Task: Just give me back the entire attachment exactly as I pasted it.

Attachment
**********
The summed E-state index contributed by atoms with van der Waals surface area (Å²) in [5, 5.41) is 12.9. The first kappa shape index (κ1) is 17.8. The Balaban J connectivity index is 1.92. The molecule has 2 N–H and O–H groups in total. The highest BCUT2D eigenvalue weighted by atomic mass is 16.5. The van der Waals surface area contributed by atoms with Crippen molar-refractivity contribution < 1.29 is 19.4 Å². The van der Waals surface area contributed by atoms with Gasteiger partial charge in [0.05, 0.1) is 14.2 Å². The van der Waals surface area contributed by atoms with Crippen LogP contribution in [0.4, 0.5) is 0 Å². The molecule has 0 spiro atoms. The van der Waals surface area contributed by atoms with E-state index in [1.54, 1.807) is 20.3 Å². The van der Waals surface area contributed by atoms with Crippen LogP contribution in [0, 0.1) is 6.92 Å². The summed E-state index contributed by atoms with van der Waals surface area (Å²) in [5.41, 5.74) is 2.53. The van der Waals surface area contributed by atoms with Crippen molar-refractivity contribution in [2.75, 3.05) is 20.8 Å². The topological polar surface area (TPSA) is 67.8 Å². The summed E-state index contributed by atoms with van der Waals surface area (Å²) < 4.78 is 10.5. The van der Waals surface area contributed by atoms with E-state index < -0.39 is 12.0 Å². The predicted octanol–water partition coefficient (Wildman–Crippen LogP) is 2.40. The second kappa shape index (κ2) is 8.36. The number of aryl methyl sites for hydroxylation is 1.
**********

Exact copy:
The summed E-state index contributed by atoms with van der Waals surface area (Å²) in [5, 5.41) is 12.9. The first kappa shape index (κ1) is 17.8. The Balaban J connectivity index is 1.92. The molecule has 2 N–H and O–H groups in total. The highest BCUT2D eigenvalue weighted by atomic mass is 16.5. The van der Waals surface area contributed by atoms with Crippen molar-refractivity contribution < 1.29 is 19.4 Å². The van der Waals surface area contributed by atoms with Gasteiger partial charge in [0.05, 0.1) is 14.2 Å². The van der Waals surface area contributed by atoms with Crippen LogP contribution in [0.4, 0.5) is 0 Å². The molecule has 0 spiro atoms. The van der Waals surface area contributed by atoms with E-state index in [1.54, 1.807) is 20.3 Å². The van der Waals surface area contributed by atoms with Crippen LogP contribution in [0, 0.1) is 6.92 Å². The summed E-state index contributed by atoms with van der Waals surface area (Å²) in [5.41, 5.74) is 2.53. The van der Waals surface area contributed by atoms with Crippen molar-refractivity contribution in [2.75, 3.05) is 20.8 Å². The topological polar surface area (TPSA) is 67.8 Å². The summed E-state index contributed by atoms with van der Waals surface area (Å²) < 4.78 is 10.5. The van der Waals surface area contributed by atoms with E-state index < -0.39 is 12.0 Å². The predicted octanol–water partition coefficient (Wildman–Crippen LogP) is 2.40. The second kappa shape index (κ2) is 8.36. The number of aryl methyl sites for hydroxylation is 1.